Testing times ahead for ECDL

12 Oct 2002

Some 12pc of the Irish adult population have participated in it. An estimated 200,000 people have passed it. Two million people have registered for it worldwide. What is it? It’s the European Computer Driving Licence, or ECDL — the world’s most successful computer literacy programme.

The driving force behind its success in this country is ECDL Ireland, which was established by the Irish Computer Society (ICS) in April 1997. The organisation, which now has 12 full-time staff, was set up as a charity that would plough back any surplus it made into computer literacy-related initiatives. “Our raison d’être is the promotion of computer literacy in the State,” said Jim Friars, the Canadian-born chief executive of ECDL Ireland.

While the cost to the candidate can vary widely — private training companies may charge over €500 for the course, while community-based groups may offer it for free — ECDL Ireland receives the same registration fee for each candidate — €35. This is its primary revenue source.

The twin early objectives of EDCL Ireland were building up an infrastructure of test centres and creating demand for it. To achieve the latter objective, first key influencers in the corporate sector were identified and lobbied on the benefits of the programme. Then, once big business was on board, ECDL key training organisations such as Fás were approached and told that businesses wanted their employees trained to this standard.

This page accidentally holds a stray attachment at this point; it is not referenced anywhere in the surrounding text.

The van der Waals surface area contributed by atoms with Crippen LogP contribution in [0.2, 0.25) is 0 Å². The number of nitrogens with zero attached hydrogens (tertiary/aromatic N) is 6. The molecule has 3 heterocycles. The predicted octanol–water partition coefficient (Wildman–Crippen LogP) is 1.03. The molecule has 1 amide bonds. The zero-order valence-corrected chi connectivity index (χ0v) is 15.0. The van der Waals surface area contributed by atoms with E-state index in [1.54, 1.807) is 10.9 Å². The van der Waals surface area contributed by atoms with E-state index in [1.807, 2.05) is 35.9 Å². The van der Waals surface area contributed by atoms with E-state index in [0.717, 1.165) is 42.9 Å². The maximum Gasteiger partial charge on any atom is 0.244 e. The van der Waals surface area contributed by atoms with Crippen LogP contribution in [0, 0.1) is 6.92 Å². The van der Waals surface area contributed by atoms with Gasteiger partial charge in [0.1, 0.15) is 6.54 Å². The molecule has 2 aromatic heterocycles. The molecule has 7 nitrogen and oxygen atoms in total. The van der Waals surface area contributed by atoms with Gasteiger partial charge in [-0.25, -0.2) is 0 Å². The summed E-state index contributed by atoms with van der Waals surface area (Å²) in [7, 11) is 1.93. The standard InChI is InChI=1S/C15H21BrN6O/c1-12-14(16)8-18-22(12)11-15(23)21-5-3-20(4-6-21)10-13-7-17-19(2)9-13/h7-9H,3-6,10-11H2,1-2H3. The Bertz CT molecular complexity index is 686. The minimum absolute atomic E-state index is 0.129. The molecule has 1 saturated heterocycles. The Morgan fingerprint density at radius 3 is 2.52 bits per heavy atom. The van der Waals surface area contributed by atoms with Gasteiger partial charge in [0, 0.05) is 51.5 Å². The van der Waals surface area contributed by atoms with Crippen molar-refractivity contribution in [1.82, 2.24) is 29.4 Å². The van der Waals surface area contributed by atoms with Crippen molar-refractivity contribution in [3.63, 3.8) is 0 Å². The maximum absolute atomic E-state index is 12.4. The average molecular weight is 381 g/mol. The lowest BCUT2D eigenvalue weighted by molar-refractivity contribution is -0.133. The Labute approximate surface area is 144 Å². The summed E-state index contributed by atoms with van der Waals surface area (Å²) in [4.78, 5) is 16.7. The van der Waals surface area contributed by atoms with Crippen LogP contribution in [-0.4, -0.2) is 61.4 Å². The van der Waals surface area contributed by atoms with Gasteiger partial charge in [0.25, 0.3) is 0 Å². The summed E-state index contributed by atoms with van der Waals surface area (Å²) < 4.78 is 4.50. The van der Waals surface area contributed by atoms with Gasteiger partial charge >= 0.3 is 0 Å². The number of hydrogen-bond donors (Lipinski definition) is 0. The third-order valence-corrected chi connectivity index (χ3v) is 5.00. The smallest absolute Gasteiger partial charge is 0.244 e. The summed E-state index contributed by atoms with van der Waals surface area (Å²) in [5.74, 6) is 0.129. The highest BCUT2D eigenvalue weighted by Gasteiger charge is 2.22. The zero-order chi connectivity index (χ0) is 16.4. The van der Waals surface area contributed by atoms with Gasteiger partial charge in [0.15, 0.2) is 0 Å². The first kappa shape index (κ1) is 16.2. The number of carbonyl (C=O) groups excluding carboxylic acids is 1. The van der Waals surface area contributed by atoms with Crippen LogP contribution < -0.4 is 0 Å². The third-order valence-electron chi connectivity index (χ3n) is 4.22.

From the beginning, companies such as Guinness, ESB and Telecom Éireann included it as part of their in-house employee training programmes. Once it was firmly established within the cream of Ireland’s industrial firmament, its appeal quickly spread to the general business community.

It is the corporate sector that has driven the ECDL juggernaut in Ireland since its inception. “We been as successful as we have probably because our focus in the early days was to establish ECDL as a corporate benchmark for computer literacy,” noted Friars.

Setting up the test centre network was the other main priority. Each test centre enters into a legal agreement whereby it agrees to comply with the ECDL’s quality standards and its testers are trained by the ECDL on how to implement the programme.

There are now about 1,000 test centres in Ireland. They are found in in-house corporate training departments, public training organisations like Fás, schools and third-level colleges, private training organisations and community-based groups.

The programme has undoubtedly given a huge boost to computer literacy in Ireland but there have been other spin-off benefits. Ireland was an early adopter of ECDL, so a whole industry has coalesced around the programme, driven by a host of indigenous courseware providers. Some of these are private institutions — the Blackrock Education Centre, for example, has developed an ECDL textbook that now sells 15,000 copies in the UK and Ireland every year — but the majority are commercial organisations that have grown dramatically on the back of ECDL.

Many of them are export oriented, targeting countries that have recently joined the programme and are looking to purchase learning material. South Africa, Canada and Australia are some of the countries that are importing courseware from Irish suppliers.